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4. Get to know your oils, and apply them to wet skin.

Whenever you wash or shower, apply organic creams or cold-pressed oil directly after to hold moisture in the skin. Oils are best because they contain fewer components and are less likely to have ingredients that would cause an allergic or irritant reaction. Almond oil and coconut oil are useful if you can tolerate them. Sometimes it helps to rotate other oils such as jojoba oil or shea butter, and they also stay on longer. But, warning, they can leave marks where they come off on your clothing or furniture.

5. Be wary of creams (and what's inside them).

Creams and lotions are mixtures of oil and water, can be put on dry skin, and are much more elegant to use. Unfortunately, when you mix oil and water, you need a variety of chemicals to enhance penetration, prevent overgrowth of bacteria, and keep the oil and water from separating. There are only a few major preservative systems used to prevent bacteria, so if you become allergic to a preservative in your cream, it's quite likely that switching creams will bring you into contact with the same or similar ones. People who have chronic dry skin may find that they run out of options for usable creams.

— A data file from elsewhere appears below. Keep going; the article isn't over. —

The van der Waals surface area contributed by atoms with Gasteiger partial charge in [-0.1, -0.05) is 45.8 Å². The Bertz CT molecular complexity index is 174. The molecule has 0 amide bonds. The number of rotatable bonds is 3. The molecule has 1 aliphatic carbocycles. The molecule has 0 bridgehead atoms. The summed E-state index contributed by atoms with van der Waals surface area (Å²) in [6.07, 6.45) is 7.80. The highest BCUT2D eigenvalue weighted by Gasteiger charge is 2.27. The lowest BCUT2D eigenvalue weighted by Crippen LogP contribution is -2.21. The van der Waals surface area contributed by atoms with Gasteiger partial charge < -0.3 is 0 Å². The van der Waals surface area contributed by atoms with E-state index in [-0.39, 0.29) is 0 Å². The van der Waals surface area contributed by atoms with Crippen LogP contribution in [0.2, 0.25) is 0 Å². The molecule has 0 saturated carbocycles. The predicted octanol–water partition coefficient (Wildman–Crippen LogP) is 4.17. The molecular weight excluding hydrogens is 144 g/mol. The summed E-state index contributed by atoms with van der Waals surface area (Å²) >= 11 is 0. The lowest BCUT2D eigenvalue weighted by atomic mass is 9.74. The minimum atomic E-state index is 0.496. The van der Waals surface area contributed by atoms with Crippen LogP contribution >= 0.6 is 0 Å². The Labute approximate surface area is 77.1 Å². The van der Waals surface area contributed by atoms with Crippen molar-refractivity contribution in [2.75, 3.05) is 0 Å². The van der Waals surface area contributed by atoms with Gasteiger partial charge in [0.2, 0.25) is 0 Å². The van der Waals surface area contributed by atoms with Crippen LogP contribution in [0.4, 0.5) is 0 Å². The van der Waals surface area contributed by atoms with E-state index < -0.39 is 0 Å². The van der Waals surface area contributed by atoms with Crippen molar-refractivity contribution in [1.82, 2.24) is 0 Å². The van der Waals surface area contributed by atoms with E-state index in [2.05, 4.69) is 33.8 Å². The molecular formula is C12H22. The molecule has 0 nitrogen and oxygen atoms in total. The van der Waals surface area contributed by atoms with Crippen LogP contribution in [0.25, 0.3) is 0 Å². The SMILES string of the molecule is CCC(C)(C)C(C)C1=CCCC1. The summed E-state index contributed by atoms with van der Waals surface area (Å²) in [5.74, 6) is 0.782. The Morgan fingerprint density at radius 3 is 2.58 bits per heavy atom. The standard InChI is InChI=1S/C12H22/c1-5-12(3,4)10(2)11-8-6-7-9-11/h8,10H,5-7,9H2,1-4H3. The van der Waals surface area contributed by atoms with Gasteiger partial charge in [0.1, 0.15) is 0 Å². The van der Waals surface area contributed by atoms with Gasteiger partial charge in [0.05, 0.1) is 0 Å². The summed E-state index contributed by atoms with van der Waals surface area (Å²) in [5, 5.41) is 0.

Natural oils are great options and can bring additional benefits to the skin, but sensitivities to these may occur as well. Other ingredients in creams may mimic the natural products that appear on normal skin to enhance the barrier function and hold in moisture. These include waxy substances known as ceramides that the skin makes, which are present in some new creams and may help support barrier function.

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6. Consider eczema or atopic dermatitis.